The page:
Of the directors we’ve covered in this feature, Ridley Scott might be the most forward. He’s brash an unorthodox, and when speaks, you get the sense that he threw his filter in the trash years ago. At this point, brass buttons are well-deserved. Alien, Blade Runner, Black Rain, Thelma & Louise, Gladiator, Kingdom of Heaven, Black Hawk Down, and a popcorn bucket-full more prove the man’s vision as a storyteller. A movie fan from a young age, Scott first found success as a commercial director. His first flick, The Duelists, was hailed at Cannes but made it to few screens beyond. It was a science fiction journey featuring a seven-member crew woken from stasis to explore a strange signal that made him a major name, and this weekend he dives back into that world with Prometheus. So here’s a bit of free film school (for fans and filmmakers alike) from a bloke from South Shields.

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Expectations can be dangerous things. Ridley Scott‘s twentieth feature film is a return to a genre that he hasn’t visited in thirty years, but it’s also one that’s simultaneously been quite good to him. Alien and Blade Runner are seminal works of science fiction that went on to influence a multitude of future films, and by any stretch of the imagination they set an impossibly high bar for anyone to reach (let alone the director of A Good Year). Like some ambitiously misguided mash-up of those earlier movies Prometheus features stark futuristic settings, scenes of graphic biological horror and grand questions on what it means to be human, but while its pieces excite and engage its whole fails to form anything resembling a finished thesis. Instead we have big ideas in the form of casual statements destined to go unchallenged. It can’t be overstated how frustrating this is when so many of the film’s smaller elements leap from the screen (in 3D or 2D) to make our eyes widen, our pulses race and our minds quiver at the possibilities. Stunningly beautiful visuals, both natural and effects-wise, help create a dangerously seductive world that wraps viewers in slime covered tentacles and thoughts. Call-backs (call-forwards?) to Alien tease us with answers and even more questions while other parts offer enticing glimpses of creation itself. This is epic science fiction storytelling that too frequently forgets it’s telling a story and yet still manages to be worthwhile spectacle in spite of itself.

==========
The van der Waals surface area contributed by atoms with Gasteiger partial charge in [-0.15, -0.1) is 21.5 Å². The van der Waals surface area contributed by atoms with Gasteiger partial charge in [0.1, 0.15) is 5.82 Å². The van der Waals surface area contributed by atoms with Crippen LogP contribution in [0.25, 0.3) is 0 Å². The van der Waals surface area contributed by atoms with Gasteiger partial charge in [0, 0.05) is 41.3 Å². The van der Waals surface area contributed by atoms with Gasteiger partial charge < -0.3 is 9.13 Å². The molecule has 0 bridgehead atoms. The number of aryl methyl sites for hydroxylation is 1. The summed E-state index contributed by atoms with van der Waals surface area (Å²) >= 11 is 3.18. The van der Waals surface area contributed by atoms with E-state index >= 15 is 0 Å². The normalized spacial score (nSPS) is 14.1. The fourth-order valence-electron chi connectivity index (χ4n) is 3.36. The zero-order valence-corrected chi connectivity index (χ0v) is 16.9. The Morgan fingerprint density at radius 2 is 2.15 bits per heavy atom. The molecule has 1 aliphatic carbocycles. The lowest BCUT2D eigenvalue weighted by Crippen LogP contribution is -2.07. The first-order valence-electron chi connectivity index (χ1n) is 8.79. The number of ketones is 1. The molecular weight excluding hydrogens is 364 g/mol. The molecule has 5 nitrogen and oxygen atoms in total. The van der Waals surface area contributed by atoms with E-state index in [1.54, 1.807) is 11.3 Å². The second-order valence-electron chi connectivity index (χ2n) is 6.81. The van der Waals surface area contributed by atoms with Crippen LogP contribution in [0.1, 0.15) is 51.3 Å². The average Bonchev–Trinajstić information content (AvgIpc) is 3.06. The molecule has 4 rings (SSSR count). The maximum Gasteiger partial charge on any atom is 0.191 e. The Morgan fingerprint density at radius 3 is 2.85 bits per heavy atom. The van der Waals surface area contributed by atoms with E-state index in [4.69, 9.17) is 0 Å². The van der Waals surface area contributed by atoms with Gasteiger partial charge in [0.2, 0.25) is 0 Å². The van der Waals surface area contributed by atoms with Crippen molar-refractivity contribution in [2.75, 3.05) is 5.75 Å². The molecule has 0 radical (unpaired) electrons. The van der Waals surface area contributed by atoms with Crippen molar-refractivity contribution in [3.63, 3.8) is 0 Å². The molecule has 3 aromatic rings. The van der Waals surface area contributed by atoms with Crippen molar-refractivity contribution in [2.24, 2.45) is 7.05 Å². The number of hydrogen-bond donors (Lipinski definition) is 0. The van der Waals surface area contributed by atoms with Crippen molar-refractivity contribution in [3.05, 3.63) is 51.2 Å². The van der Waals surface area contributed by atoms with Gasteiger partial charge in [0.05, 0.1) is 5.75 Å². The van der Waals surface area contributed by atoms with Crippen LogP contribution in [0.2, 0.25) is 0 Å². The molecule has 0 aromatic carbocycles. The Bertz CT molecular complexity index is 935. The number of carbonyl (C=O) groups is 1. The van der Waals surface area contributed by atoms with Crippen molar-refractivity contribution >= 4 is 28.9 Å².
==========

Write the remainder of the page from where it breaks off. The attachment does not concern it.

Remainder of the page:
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Shaun of the Dead